Interview with La Rouille

Larouille 2016
 Hello La Rouille, how are you doing these days? What are you into at the moment?

I’ve been back to work in my studio for my next exhibition and at the same time I’m working on fresh projects for various festivals. Otherwise today I started my day with a cup of coffee and answered my emails, and this afternoon I’ll do a shot in an abandoned school in order to make a short film with a friend videographer.

I’ve always enjoyed the feeling of loneliness that shines from your subjects. There’s an odd power that surrounds your characters and it pushes them through their own destiny. Is it something you’re looking for or is it just my private view?
Everyone is free to have his own point of view, I do not have the ambition to convey any message … Solitude is essential for me, the fact of not having to be “somebody” is a luxury in our daily lives.

It seems you manage to weave together a strong spirit of human disease with important issues like the remains of civilization in our lives; which comes first – the sense of abandon or the social commentary?

It’s just a pessimistic view of the World around me, we tend to forget that we are only passing … Remains of the past remind us that in the end there is not too much to live.
The concept of an “abandoned world”, an hidden treasure that we’re not more able to see, is a vibrant topic through your production. Could you describe the urgency of telling this story?

The places I explore are for me a great source of inspiration. In the chaos and melancholy, a soothing atmosphere exudes where time seems suspended. I find a kind of refuge on there.

Your murals have always had a strong concept, I think the evidence is clear since it works both on a small and on a large scale. It’s not so obvious nowadays, since we see a lot of huge walls that would not be so impressive painted on a regular canvas. What’s your point of view about scales?

I prefer the media and the atmosphere that emerges rather than size. I think a tiny work can have more impact than a monumental work. However for any painter to have the opportunity to create a monumental fresco overcomes its limitations both physical and mental, it’s important to find the right wall for the right subject.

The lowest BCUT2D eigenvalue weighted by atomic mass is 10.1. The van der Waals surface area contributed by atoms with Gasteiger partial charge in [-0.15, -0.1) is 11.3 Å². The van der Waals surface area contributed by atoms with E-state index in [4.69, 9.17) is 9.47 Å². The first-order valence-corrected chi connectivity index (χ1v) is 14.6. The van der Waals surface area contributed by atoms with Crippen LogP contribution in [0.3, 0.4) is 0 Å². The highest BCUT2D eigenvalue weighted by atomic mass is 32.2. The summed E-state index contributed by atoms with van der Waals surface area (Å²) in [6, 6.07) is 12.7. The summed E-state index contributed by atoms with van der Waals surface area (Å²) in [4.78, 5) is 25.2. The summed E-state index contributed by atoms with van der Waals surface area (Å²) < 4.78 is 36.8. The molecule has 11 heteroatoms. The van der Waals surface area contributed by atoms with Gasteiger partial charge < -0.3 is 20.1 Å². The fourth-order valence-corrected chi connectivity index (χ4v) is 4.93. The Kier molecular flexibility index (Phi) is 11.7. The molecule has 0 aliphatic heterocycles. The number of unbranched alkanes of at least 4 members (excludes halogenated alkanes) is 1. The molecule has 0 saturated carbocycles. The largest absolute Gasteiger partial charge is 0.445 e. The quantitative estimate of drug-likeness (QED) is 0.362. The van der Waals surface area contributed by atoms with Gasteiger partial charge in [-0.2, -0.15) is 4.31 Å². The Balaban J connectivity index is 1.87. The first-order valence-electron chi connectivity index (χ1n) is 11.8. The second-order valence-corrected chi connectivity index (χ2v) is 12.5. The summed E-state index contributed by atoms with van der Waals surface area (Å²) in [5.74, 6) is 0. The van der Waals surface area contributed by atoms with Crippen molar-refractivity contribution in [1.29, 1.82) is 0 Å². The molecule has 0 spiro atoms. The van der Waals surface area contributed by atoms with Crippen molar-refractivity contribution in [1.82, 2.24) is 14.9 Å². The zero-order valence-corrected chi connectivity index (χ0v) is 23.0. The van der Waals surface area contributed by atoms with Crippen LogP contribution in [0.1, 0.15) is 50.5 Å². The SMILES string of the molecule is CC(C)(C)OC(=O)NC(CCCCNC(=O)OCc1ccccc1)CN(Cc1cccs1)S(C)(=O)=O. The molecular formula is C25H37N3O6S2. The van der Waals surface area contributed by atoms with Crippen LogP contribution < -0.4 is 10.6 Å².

Let’s go back for a moment to your beginnings, what was your urgency in starting painting on the walls outside, and what did you find during this process?

Well, I think I had to find a new way out to escape from everyday life. I found it in paintings but it could have been something else …

If you look at those pieces, do you see something completely different from now? How has your work evolved over the years from when you were beginning?

Each step leads to another but it is the whole thing that is important. I think the first painting I made was the most sincere … I hope to keep as long as possible the same energy and all the feelings I had the first time I painted a wall.
And what about now, what pushes you through your art, what’s the engine power of your motivation?

The pleasure and the balance it gives me, if I’ll lose it I’ll stop painting.

If you could change one thing about being an artist, what would it be?

Simply being “an artist”, I guess everything in the box is reassuring.

Something you’ve always wanted to do, but have yet to.

There are so many … But after all, to me is important to appreciate what I have.

Something you want the World to know about you.

I would say “nothing,” but I have already said too much.

Something that annoys or frustrates you about people.

Human unconsciousness.

What’s overrated / underrated today?

The Human / Nature

What’s next for you? What shows or projects do you have planned?

Some new projects, but most of all I continue to have fun, travel and discover new places.

La Rouille on Instagram.


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